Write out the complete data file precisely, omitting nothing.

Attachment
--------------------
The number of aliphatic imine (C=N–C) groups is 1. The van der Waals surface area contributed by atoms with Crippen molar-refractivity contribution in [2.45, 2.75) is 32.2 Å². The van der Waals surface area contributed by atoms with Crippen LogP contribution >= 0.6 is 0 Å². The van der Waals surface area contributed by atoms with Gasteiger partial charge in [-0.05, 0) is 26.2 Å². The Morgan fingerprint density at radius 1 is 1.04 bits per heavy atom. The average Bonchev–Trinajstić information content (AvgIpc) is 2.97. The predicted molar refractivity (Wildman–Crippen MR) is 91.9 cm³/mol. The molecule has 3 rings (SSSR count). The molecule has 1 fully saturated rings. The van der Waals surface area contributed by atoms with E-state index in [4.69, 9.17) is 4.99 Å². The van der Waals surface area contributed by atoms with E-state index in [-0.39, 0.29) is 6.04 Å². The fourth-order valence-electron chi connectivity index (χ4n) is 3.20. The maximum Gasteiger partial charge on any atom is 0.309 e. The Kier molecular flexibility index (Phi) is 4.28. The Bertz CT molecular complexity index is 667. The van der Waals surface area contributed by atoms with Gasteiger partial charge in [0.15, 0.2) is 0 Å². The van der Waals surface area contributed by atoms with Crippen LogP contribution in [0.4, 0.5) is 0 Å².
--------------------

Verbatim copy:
The number of aliphatic imine (C=N–C) groups is 1. The van der Waals surface area contributed by atoms with Crippen molar-refractivity contribution in [2.45, 2.75) is 32.2 Å². The van der Waals surface area contributed by atoms with Crippen LogP contribution >= 0.6 is 0 Å². The van der Waals surface area contributed by atoms with Gasteiger partial charge in [-0.05, 0) is 26.2 Å². The Morgan fingerprint density at radius 1 is 1.04 bits per heavy atom. The average Bonchev–Trinajstić information content (AvgIpc) is 2.97. The predicted molar refractivity (Wildman–Crippen MR) is 91.9 cm³/mol. The molecule has 3 rings (SSSR count). The molecule has 1 fully saturated rings. The van der Waals surface area contributed by atoms with E-state index in [4.69, 9.17) is 4.99 Å². The van der Waals surface area contributed by atoms with E-state index in [-0.39, 0.29) is 6.04 Å². The fourth-order valence-electron chi connectivity index (χ4n) is 3.20. The maximum Gasteiger partial charge on any atom is 0.309 e. The Kier molecular flexibility index (Phi) is 4.28. The Bertz CT molecular complexity index is 667. The van der Waals surface area contributed by atoms with Gasteiger partial charge in [0.15, 0.2) is 0 Å². The van der Waals surface area contributed by atoms with Crippen LogP contribution in [0.4, 0.5) is 0 Å².